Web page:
• (Workshop – research – concept) – detail design – usability testing


  • joined the project as a main interaction designer from detail design phase
  • interpreted complex flows into simple interface
  • created systemic framework that can be reused globally
  • supported prototyping and set up the usability testing (scripts / synthesis)


  • persuading client to the suggested design directions
  • considering scalability for every design decision


  • AIG Ireland site has launched in 2014, and the design has been adopted for other markets globally since then.
  • AIG Korea has adopted the new design, and re-launched in February 2016. AIG earned an Excellence Prize at Web Award Korea, hosted by the Korea Internet Professional Association (KIFPA). Web Award Korea, established in 2003, is one of the country’s most prestigious awards for digital content, web design, and user experience.

Citibank. Tablet App for Corporate Banking

November 2013 ~ January 2014 (3 month)
Rumble (Workshop) and synthesis
Visual design
Enhancement of Citi Direct BE tablet app (banking app for corporate and public sector customers.). Fjord has designed the first version of Citi Direct BE app (iOS only), and Citibank came back to design the next version of the application which would expand to Android and Windows platforms.
Corporate banking involves multiple bank accounts in multiple currencies and multiple banks in many geographical locations. The users of this app can be senior treasurers or CFOs who would need a birds eye view of their organization’s finance and make decisions.
    Business Design Director
    Service Design Lead
> Interaction Designer
    Visual Designer

New York, Dublin

Final Design



^ Final design for map view and chart view

Design Process



^ 2 days workshop with clients to set the vision and deep dive in corporate banking


^ Architecture sketches for multiple platforms

2014 CTS wfr 2

^ Sample page of platform exploration document

2014 CTS wfr 1

^ Detailed speculation for filtersets

Out in the Market

2014-CTS-appstore google

2014-CTS-appstore windows


^ In the fall 2014, the app is out to Apple Appstore, Android marketplace and Microsoft Windows store.

  • Stakeholder interviews – workshop – design research – detail design – prototype


  • support facilitating the 2 days workshop
  • translated a complex banking data into a comprehensive story by providing clear rules and developing patterns of the UI
  • recommended design framework for multi-platform development (Windows Surface, Android and iOS)
  • created click-through prototype (InVision) for demo


  • understanding complex subject matter
  • creating robust, and yet easy-to-use tool


  • developed by Citibank Innovation Lab in Dublin and out in the market in the fall 2014

  • won the award for Best Mobile Service or App for the Enterprise at the Mobile World Congress in Barcelona, 2015. Citi was the first bank to receive this award, the honor have been given to tech or telecommunications sector in the past.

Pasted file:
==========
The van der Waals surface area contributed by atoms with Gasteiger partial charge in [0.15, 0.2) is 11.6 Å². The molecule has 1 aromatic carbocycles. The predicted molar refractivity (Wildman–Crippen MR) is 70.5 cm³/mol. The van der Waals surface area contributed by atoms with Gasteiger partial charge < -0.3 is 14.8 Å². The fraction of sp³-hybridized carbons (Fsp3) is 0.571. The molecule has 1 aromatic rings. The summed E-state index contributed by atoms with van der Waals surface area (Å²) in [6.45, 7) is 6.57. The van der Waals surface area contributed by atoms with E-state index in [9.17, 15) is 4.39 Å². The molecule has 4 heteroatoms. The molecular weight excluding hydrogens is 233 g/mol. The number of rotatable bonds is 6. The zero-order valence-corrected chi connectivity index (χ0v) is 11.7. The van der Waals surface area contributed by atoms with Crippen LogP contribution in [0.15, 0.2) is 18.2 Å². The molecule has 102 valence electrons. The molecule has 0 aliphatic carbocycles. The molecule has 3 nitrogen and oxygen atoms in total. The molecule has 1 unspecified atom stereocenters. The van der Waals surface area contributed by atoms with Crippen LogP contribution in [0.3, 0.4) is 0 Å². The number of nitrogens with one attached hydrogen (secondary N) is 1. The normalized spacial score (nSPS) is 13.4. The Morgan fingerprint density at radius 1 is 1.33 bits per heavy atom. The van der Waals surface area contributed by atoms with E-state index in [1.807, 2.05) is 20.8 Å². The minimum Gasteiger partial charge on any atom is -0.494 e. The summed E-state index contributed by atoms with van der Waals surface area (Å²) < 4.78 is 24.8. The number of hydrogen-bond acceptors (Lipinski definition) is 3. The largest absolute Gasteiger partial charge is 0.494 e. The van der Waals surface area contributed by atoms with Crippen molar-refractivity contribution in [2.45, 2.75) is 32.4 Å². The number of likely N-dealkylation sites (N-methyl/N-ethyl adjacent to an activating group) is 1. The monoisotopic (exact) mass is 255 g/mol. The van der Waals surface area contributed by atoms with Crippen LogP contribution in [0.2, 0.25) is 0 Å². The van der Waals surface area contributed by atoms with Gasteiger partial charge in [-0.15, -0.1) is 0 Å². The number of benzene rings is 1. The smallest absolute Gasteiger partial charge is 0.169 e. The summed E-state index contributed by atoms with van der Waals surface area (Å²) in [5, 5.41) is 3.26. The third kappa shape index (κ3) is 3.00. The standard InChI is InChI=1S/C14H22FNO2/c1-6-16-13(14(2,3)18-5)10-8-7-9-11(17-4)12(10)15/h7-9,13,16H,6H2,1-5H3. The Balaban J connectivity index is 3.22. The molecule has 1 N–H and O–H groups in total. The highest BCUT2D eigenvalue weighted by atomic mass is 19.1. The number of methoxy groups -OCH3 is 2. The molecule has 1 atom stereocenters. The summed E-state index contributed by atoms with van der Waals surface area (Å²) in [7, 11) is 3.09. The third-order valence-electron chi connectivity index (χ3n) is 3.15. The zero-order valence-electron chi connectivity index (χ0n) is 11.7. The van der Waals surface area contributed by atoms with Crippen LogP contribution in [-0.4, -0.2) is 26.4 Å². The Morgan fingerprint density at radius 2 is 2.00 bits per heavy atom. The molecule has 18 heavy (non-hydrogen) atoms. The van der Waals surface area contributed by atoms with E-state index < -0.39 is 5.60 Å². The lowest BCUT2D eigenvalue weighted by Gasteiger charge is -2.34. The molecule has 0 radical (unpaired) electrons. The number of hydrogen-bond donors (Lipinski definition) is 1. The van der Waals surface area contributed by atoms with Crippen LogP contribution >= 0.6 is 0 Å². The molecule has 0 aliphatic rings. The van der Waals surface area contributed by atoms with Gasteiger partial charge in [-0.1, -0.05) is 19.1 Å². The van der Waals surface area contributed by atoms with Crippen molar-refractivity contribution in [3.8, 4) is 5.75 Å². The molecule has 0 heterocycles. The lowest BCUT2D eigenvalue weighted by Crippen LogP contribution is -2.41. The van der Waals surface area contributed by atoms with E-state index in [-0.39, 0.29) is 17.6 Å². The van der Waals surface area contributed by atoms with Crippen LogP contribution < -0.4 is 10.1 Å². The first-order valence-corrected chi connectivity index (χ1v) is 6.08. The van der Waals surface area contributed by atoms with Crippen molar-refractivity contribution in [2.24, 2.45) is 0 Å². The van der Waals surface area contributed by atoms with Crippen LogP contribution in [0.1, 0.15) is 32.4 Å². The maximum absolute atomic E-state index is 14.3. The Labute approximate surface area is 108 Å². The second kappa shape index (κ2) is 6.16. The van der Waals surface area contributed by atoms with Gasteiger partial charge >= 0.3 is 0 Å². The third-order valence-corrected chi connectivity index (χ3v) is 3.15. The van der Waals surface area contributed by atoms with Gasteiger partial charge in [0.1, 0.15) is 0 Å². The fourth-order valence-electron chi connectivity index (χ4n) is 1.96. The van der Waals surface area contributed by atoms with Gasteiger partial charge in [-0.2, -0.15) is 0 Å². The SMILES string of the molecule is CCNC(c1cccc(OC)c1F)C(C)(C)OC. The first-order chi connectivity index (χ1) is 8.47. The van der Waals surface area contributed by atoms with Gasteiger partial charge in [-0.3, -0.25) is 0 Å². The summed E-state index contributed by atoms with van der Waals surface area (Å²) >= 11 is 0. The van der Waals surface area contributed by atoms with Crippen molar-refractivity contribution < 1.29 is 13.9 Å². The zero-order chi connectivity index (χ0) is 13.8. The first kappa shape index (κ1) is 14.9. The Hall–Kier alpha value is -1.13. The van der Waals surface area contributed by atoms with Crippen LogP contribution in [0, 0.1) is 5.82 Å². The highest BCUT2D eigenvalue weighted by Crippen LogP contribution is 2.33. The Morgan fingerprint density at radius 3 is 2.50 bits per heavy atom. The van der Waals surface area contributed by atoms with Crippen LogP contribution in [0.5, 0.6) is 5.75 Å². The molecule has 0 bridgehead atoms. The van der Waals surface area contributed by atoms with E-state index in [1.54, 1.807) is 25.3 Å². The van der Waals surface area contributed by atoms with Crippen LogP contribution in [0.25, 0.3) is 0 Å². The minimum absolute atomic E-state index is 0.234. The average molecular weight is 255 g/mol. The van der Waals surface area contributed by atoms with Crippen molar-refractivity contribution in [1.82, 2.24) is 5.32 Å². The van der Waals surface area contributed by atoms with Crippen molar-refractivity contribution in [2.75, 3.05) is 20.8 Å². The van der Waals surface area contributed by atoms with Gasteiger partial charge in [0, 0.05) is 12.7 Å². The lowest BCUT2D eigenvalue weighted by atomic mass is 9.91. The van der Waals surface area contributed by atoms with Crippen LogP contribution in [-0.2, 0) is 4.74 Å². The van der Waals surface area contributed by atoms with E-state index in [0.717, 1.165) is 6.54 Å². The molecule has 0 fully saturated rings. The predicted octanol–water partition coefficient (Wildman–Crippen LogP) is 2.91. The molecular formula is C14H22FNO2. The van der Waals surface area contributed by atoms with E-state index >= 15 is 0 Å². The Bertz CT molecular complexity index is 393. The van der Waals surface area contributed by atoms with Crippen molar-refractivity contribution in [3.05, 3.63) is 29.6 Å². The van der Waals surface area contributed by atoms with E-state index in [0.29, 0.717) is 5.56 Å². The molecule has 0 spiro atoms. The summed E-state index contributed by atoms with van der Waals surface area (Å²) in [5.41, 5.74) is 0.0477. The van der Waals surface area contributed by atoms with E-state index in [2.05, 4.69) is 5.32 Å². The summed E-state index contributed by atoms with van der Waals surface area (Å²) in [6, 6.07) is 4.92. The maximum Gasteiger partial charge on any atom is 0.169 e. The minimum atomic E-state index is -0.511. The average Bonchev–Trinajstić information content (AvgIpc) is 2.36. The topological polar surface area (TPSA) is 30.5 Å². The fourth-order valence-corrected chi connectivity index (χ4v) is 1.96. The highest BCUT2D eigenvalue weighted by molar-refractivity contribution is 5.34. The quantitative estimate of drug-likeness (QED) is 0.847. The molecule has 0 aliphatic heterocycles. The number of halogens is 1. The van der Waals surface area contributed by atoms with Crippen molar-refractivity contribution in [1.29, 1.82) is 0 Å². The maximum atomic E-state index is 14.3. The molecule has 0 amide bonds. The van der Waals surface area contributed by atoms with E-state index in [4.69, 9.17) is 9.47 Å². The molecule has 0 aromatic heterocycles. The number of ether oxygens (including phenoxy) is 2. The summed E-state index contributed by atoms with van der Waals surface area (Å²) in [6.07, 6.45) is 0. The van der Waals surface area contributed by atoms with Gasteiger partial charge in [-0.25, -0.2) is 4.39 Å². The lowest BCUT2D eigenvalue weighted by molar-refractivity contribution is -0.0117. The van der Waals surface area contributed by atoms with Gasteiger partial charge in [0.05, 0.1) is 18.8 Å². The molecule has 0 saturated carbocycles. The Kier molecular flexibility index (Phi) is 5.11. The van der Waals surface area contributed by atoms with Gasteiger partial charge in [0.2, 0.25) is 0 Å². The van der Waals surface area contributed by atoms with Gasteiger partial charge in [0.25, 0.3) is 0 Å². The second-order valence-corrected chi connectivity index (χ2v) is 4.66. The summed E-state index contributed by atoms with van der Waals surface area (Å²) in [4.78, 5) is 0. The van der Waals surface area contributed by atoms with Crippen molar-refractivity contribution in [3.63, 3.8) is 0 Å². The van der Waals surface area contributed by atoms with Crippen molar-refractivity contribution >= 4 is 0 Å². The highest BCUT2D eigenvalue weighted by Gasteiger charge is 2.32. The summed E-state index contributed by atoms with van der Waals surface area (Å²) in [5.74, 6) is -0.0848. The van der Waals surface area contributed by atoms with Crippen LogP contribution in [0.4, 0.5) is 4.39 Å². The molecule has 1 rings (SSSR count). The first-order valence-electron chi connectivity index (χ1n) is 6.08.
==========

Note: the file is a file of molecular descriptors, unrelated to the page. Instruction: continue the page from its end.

Qualcomm + U.S Preventive Medicine. Personal Health Management

April 2011 ~ December 2012 (1 year 9 month)

Product development

Personal health management for mobile users. U.S. Preventive Medicine (USPM) had been running a health care program to help participants live long good years. They had an online site to support the program, and partnered with Qualcomm to translate the online experience onto mobile platform. For almost 2 years, USPM (content), Qualcomm (technology), and Fjord (design) collaborated to create Macaw app (for iOS and Android) that helped tens of thousands of users manage their health on mobile.
From ground 0, we launched a personal healthcare app that connects to multiple tracking devices and provides health information by medical experts. After the first launch we expanded the app into disease management platform.

[DESIGN] Service Design Lead
> Interaction Designer
Senior Visual Designer

[ENGINEER] iOS developer
Android developer
Qualcomm (Server technology)

[CONTENT] U.S. Preventive Medicine (Medical experts)

New York, San Diego, Jacksonville, Toronto, and Austin

Final Design

2012 Macaw 1

^ Macaw app, screen for trackers. This project was my biggest effort of all at Fjord.


PHASE 0: Experience Design

2011 Macaw game

^ This is a sample page that explains the gaming mechanics to create sticky experience. The team had many ideas around how to bake the habit of coming back to the app. The mechanics we considered include accomplishing bite sized actions, leveling up, getting rewards, learning, competing and being part of a team.

PHASE 1: Launch

2012 Macaw 2

^ We launched Macaw app for iOS in November 2011 (5 month after the project started). Through personalized action cards, users participate in healthy activities as well as learn about why the activities help maintain good health. Users could plug in third party health trackers such as Bodymedia or Withings devices to log progress automatically.

PHASE 2: Rethink health – mind, body and social


^ After our first launch, we had the opportunity to look at the app with fresh eyes. We’ve consulted with many medical experts and approached health in a larger context; health is a state of mind, body and social. Fjord team proposed a new way to visualize health state and the progress with the images above.

PHASE 3: Design for disease management


^ While we plan to revise the app with more holistic approach, the larger team envisioned that disease management would be the next big step for the application. As a first example, we designed a section for diabetes.

2012 Macaw wfr 4

^ A sample page explaining on-boarding flow of disease management

2012 Macaw wfr 2

^ Detailed speculation document for tracker screen

2012 Macaw tracker wfr